The tiny DJI Osmo Pocket 3’s 1″ CMOS sensor captures gorgeous 4K footage at 120 FPS

DJI is usually known for producing top-tier camera drones like the DJI Mini 4 Pro. It also makes the DJI Osmo Pocket, a mini action cam built into a gimbal you can fit in your pocket (as the name suggests). On October 25, the DJI team officially released its newest Osmo Pocket 3 camera, catering to vloggers on the move with a 1 inch CMOS that can do some pretty wild things in a relatively tiny package. The most immediate draw is its ability to record 1080p footage at 280 frames per second and 4k footage at 120 frames per second in slow motion mode, or record 10-bit HDR footage at 4k60. Those two features mean it can expertly capture intense action in one shot, and then capture sweeping vistas in the next shot with eye-watering color depth.

Designer: DJI

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It also has a 2 inch OLED touchscreen that rotates between landscape and portrait mode, letting you switch between widescreen and vertical aspect ratios. PCMag mentioned those touch controls are responsive and easy to find, letting the reviewer easily set up face tracking mode and switch between zoom modes. In general, reviews skew positive, with The Verge singing the new device’s praises despite a $170 price hike over its predecessor. To be clear: the DJI Osmo Pocket 3 comes in at an MSRP of $519, but it sounds like its sizable upgrades plus its compact form factor make it worth that price.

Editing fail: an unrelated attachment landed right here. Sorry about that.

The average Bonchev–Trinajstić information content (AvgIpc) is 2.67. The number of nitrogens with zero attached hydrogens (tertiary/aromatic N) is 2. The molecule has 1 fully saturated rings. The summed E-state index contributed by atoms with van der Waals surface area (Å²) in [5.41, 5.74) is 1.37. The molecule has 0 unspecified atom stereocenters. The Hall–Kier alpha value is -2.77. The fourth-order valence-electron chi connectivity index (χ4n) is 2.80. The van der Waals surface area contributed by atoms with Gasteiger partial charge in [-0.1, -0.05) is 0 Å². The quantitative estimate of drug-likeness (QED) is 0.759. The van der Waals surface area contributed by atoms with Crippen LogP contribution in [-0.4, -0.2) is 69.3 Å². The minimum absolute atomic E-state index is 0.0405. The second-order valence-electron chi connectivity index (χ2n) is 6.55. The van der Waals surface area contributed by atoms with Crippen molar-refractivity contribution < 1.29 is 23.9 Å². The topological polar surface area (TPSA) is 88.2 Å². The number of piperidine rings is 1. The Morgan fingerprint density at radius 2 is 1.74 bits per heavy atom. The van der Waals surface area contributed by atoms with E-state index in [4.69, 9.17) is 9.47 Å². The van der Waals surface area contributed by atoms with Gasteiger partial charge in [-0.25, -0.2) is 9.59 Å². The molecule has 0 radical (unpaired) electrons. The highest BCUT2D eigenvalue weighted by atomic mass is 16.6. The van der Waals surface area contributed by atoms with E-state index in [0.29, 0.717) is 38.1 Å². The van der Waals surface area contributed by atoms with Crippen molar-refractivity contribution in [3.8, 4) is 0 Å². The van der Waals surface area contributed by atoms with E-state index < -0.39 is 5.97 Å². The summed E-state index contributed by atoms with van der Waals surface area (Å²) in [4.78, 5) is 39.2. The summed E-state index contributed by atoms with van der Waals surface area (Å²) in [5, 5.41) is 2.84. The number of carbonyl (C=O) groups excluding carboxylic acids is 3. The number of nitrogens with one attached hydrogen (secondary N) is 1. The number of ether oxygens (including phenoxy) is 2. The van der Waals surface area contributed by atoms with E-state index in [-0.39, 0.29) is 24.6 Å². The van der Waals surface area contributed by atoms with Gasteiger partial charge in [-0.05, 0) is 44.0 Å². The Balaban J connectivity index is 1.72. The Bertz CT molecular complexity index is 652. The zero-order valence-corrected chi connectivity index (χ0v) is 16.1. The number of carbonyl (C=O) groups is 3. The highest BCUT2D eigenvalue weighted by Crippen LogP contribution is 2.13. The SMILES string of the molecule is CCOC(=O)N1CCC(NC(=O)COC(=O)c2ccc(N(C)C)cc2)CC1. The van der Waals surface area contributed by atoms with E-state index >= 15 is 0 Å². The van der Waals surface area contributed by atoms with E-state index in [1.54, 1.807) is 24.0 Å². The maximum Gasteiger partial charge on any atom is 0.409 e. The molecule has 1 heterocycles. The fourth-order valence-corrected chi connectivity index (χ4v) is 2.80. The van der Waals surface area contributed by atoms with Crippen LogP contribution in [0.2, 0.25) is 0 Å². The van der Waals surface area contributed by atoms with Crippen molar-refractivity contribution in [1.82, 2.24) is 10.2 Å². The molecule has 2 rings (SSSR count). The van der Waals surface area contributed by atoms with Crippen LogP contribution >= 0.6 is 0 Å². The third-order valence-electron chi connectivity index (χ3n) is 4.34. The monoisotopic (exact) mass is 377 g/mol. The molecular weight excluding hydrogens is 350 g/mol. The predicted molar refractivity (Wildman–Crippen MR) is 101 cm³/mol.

DJI itself had a few interesting comparisons to make between the Osmo Pocket 3 and earlier versions. For instance, the company claims it can charge to 80% in 16 minutes, versus the Osmo Pocket 2, which evidently took about 48 minutes to reach the same level of charge. TechRadar corroborated this figure, saying, “The recharge speed is unbelievably quick, with a full charge achieved in only 32 minutes, less than half the time of the Pocket 2. This is even more impressive considering that 80% battery is reached in just 16 minutes.”

However, the new gimbal camera isn’t perfect. It sounds like it struggles with minor overheating issues during filming, and it may not be rugged enough to withstand the adventures its small size suggests it would be optimal for. This is due to its vented design (which is supposed to offset overheating) according to PCMag’s Jim Fisher, who noted that it isn’t weatherproofed and thus probably wouldn’t be great to take into a large body of water or to a particularly dusty location.

Still, it’s an exciting new toy for videographers and — like DJI recommends — vloggers who want to take high-quality footage on the go.